Endoscopy 2013; 45(S 02): E345-E346
DOI: 10.1055/s-0033-1344768
Cases and Techniques Library (CTL)
© Georg Thieme Verlag KG Stuttgart · New York

Recurrent intra-abdominal abscess formation due to a gastric diverticulum

C. Pietrzak
1  Division of Gastroenterology, Loyola University Medical Center, Maywood, Illinois, United States of America
,
J. Leya
1  Division of Gastroenterology, Loyola University Medical Center, Maywood, Illinois, United States of America
,
G. Abood
2  Department of Surgery, Loyola University Medical Center, Maywood, Illinois, United States of America
,
D. Yonick
2  Department of Surgery, Loyola University Medical Center, Maywood, Illinois, United States of America
,
N. Gupta
1  Division of Gastroenterology, Loyola University Medical Center, Maywood, Illinois, United States of America
› Institutsangaben
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Corresponding author

C. Pietrzak
Loyola University Medical Center
Division of Gastroenterology
2160 S. First Ave, Bldg 54
Maywood
IL 60153
USA   
Fax: +1-708-2164113   

Publikationsverlauf

Publikationsdatum:
25. Oktober 2013 (online)

 

Gastric diverticula are uncommon, usually asymptomatic, and typically present as a solitary diverticulum found incidentally during endoscopy [1] [2]. Occasionally, gastric diverticula cause symptoms, including pain, bloating, epigastric fullness, bleeding, and perforation. Rarely, they are associated with abscess formation [2] [3] [4]. We present a case of a gastric diverticulum complicated by recurrent intra-abdominal abscess formation, treated with drainage, antibiotics, and, ultimately, laparoscopic surgery.

An 18-year-old woman with a history of idiopathic intra-abdominal abscess, which was treated with percutaneous drainage and antibiotics, presented with recurrent abdominal pain. She had no other significant medical history. Computed tomography (CT) revealed an abscess near the pylorus of the stomach ([Fig. 1]). The abscess was initially drained percutaneously. The patient underwent esophagogastroduodenoscopy (EGD), which showed a diverticulum in the antrum ([Fig. 2]). She subsequently underwent laparoscopic partial gastrectomy. Pathologic examination revealed a gastric diverticulum with diverticulitis and heterotopic pancreas. There were no postoperative complications.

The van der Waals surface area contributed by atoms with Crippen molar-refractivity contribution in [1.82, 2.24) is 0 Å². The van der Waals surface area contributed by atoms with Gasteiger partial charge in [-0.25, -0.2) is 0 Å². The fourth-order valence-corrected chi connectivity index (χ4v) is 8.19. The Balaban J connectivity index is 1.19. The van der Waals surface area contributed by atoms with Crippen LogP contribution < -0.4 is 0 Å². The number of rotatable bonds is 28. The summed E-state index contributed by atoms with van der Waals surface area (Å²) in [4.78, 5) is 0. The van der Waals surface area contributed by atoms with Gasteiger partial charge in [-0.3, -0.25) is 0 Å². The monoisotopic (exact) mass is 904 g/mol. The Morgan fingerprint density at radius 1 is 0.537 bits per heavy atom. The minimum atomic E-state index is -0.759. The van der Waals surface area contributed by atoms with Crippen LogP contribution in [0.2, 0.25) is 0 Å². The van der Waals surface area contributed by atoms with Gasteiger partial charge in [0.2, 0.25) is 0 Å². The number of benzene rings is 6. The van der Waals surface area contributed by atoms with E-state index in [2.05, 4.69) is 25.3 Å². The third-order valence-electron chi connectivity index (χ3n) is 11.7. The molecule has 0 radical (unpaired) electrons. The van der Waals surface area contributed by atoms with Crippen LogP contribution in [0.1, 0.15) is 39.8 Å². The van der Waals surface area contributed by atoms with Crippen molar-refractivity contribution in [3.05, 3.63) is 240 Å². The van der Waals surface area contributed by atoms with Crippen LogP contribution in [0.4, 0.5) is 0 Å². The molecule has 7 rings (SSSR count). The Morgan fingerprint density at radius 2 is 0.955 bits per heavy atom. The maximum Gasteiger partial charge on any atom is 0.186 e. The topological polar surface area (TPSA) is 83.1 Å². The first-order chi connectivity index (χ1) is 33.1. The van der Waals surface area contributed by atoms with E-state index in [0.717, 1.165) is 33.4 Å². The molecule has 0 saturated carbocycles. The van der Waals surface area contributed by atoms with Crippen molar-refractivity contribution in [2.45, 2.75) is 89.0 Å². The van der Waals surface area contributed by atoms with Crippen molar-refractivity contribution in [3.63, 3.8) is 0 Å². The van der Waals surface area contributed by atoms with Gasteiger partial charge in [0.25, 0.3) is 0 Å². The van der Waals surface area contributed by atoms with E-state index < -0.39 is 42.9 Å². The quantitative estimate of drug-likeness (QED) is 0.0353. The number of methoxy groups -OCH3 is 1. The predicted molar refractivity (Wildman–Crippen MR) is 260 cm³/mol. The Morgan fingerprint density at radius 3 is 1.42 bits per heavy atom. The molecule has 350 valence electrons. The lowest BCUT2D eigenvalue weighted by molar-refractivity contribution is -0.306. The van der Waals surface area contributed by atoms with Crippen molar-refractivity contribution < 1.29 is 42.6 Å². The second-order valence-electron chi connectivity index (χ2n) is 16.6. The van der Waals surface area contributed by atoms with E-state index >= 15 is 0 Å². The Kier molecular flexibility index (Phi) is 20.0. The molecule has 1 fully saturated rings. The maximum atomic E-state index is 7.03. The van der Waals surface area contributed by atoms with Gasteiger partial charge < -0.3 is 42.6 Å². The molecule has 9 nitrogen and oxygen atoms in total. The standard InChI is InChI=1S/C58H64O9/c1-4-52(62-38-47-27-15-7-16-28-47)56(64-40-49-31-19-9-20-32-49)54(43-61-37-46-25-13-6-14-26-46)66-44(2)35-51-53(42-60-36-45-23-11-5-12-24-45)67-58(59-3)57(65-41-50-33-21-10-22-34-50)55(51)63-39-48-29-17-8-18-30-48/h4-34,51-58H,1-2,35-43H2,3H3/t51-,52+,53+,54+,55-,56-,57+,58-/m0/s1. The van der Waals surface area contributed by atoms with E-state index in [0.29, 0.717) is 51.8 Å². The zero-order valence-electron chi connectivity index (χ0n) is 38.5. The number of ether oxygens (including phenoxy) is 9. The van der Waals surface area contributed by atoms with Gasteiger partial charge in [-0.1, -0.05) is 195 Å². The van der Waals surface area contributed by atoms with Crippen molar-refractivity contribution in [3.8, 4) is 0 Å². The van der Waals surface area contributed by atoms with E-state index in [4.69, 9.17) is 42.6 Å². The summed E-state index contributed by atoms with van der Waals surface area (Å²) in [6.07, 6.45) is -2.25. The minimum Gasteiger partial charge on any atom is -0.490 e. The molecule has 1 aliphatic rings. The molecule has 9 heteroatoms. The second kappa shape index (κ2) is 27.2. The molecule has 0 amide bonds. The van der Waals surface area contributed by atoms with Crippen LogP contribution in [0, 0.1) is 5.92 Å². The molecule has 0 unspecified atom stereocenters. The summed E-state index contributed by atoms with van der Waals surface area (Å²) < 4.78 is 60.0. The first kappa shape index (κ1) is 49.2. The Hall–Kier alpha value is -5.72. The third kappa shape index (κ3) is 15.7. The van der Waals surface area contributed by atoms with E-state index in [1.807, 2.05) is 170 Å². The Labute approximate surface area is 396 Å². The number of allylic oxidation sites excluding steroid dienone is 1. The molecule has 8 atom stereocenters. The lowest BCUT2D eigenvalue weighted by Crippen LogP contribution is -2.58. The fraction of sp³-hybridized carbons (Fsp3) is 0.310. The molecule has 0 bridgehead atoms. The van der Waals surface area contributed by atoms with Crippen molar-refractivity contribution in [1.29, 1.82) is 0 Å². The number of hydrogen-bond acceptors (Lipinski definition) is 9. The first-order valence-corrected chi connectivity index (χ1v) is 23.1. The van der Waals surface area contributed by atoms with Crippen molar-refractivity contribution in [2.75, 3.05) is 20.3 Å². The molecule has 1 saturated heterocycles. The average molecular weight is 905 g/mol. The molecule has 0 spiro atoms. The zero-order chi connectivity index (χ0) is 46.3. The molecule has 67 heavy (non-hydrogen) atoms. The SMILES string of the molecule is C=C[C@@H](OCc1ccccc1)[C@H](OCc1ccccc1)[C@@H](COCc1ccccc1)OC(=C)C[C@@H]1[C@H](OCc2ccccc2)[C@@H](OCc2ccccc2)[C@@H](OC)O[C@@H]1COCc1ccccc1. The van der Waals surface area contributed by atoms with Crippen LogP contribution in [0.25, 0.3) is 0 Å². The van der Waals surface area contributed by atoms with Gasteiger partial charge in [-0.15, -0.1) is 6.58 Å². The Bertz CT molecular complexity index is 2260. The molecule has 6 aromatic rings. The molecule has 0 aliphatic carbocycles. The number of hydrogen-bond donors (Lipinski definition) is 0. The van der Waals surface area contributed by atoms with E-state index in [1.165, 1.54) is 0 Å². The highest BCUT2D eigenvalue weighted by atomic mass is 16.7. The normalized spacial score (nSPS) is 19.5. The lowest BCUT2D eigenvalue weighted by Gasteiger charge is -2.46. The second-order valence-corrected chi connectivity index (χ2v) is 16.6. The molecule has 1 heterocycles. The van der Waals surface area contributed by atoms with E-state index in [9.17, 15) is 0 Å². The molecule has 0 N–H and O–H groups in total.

Zoom Image
Fig. 1 Computed tomography (CT) scan in a 18-year-old woman with recurrent abdominal pain showing a thick-walled intra-abdominal fluid collection immediately caudal to the pylorus (arrow), consistent with an abscess.
Zoom Image
Fig. 2 Endoscopic images of the gastric diverticulum.

Gastric diverticula have been found in 0.01 % – 0.11 % of EGD studies [1] [2] [3]. True diverticula are typically located at the posterior wall below the gastroesophageal junction, whereas false diverticula are usually found in the distal third of the stomach. True diverticula are thought to be congenital and involve all layers of the stomach wall. Traction or pulsion caused by disease, tumors, or inflammation result in false diverticula, involving only the muscular and serosal layers [1] [2]. The diverticulum in our patient was likely acquired, possibly resulting from heterotopic pancreas [5] [6] [7]. Heterotopic pancreas is ectopic pancreatic tissue without vascular or anatomic connection to the pancreas, usually found in the stomach, duodenum, and jejunum. It occurs as a result of separation of fragments of tissue from the main body of the pancreas during rotation of the foregut [6] [8]. Gastric or intestinal wall weakness or traction from the ectopic tissue could lead to development of a diverticulum, as in our patient [7].

Endoscopy_UCTN_Code_CCL_1AB_2AD_3AF


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Competing interests: None


Corresponding author

C. Pietrzak
Loyola University Medical Center
Division of Gastroenterology
2160 S. First Ave, Bldg 54
Maywood
IL 60153
USA   
Fax: +1-708-2164113   


Zoom Image
Fig. 1 Computed tomography (CT) scan in a 18-year-old woman with recurrent abdominal pain showing a thick-walled intra-abdominal fluid collection immediately caudal to the pylorus (arrow), consistent with an abscess.
Zoom Image
Fig. 2 Endoscopic images of the gastric diverticulum.